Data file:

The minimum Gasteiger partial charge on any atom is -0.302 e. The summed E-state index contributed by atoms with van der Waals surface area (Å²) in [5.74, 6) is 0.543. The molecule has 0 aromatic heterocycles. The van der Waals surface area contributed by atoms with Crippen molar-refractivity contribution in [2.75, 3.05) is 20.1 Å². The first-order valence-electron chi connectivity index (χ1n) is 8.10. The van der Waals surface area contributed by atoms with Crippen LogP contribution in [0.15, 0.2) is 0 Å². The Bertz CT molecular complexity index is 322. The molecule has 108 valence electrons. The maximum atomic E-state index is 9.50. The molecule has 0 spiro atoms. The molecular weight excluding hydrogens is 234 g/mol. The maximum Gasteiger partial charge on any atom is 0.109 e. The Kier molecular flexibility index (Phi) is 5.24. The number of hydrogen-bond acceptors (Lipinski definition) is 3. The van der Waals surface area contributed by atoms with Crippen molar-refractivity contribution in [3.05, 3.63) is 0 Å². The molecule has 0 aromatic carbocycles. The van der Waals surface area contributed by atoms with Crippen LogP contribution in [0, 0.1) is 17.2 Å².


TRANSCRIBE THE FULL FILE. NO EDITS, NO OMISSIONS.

The minimum Gasteiger partial charge on any atom is -0.302 e. The summed E-state index contributed by atoms with van der Waals surface area (Å²) in [5.74, 6) is 0.543. The molecule has 0 aromatic heterocycles. The van der Waals surface area contributed by atoms with Crippen molar-refractivity contribution in [2.75, 3.05) is 20.1 Å². The first-order valence-electron chi connectivity index (χ1n) is 8.10. The van der Waals surface area contributed by atoms with Crippen LogP contribution in [0.15, 0.2) is 0 Å². The Bertz CT molecular complexity index is 322. The molecule has 108 valence electrons. The maximum atomic E-state index is 9.50. The molecule has 0 spiro atoms. The molecular weight excluding hydrogens is 234 g/mol. The maximum Gasteiger partial charge on any atom is 0.109 e. The Kier molecular flexibility index (Phi) is 5.24. The number of hydrogen-bond acceptors (Lipinski definition) is 3. The van der Waals surface area contributed by atoms with Crippen molar-refractivity contribution in [3.05, 3.63) is 0 Å². The molecule has 0 aromatic carbocycles. The van der Waals surface area contributed by atoms with Crippen LogP contribution in [0, 0.1) is 17.2 Å².